The club

Note: Originally posted over at the HennHouse.

I had no intention of re-posting this piece here. But chaos in the 12-year-old’s life, a non-reported plugged up toilet in the kids bathroom, and tomato plants that are angry that I’ve kept them in too-small pots for far too long have all beckoned me away from the computer and writing the last few days. So, I’m recycling.

This piece is not intended to exclude anyone. There are some women that I know who are members of this club who don’t have children with special needs. And some who don’t have children at all. They are members because they love my children.

Or maybe they love yours. 


There are some moms I know… maybe you know them, too.

I know a mom who explains to the airline ticket agent at the counter that her son has autism. Or Aspergers. And she watches as the employee observes her son’s obsessive behavior. Or his intense interest in the wings of the airplane.

I know a mom who checks her daughter’s diaper every ten minutes to see if it is wet so she can catheterize her and measure the post-void residual. Measure what her daughter can’t pee out because of her undiagnosed neurological disorder and her rare metabolic disorder.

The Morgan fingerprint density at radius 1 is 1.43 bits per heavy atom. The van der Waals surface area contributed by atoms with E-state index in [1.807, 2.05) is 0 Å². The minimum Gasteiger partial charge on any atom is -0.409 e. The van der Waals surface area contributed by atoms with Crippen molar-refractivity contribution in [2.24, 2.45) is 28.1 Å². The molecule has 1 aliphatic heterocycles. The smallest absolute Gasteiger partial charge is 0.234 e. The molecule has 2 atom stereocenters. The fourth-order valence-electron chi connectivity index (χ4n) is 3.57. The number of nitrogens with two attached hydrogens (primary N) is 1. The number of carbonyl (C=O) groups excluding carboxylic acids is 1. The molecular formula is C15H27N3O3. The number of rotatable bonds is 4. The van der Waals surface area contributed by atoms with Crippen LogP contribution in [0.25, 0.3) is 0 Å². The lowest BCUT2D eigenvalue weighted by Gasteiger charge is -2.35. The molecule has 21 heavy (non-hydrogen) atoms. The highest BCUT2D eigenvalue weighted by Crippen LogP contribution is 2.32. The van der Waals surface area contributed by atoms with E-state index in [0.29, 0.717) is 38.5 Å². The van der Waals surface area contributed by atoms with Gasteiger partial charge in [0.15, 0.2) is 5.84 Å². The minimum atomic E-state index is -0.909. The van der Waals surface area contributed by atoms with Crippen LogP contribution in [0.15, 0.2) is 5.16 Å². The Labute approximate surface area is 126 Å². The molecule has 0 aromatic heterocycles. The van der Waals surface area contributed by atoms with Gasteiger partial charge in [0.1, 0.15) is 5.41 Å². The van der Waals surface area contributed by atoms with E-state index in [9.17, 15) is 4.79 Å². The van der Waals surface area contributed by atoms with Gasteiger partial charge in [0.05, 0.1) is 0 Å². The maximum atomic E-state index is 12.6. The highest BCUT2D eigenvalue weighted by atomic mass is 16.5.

I know a mom who struggles to explain the “blind” disabilities her children have. And how, because of the Fetal Alcohol Syndrome or the Reactive Attachment Disorder, they really can’t help it. That their behaviors are not born of lack of discipline or bad parenting, even though that is what the outside world sees.

I know a mom who has fought day in and day out with insurance companies and state agencies to provide life-saving equipment for her son who was born with an extra chromosome. And, though tired, I’ve watched her continue to fight because she is on a mission to prove that a life with Down Syndrome is a life worth living.

I know a mom who adopted a baby she knew would be sick. Who she knew would have a hard road ahead. And she still feels every, single struggle her tiny daughter goes through.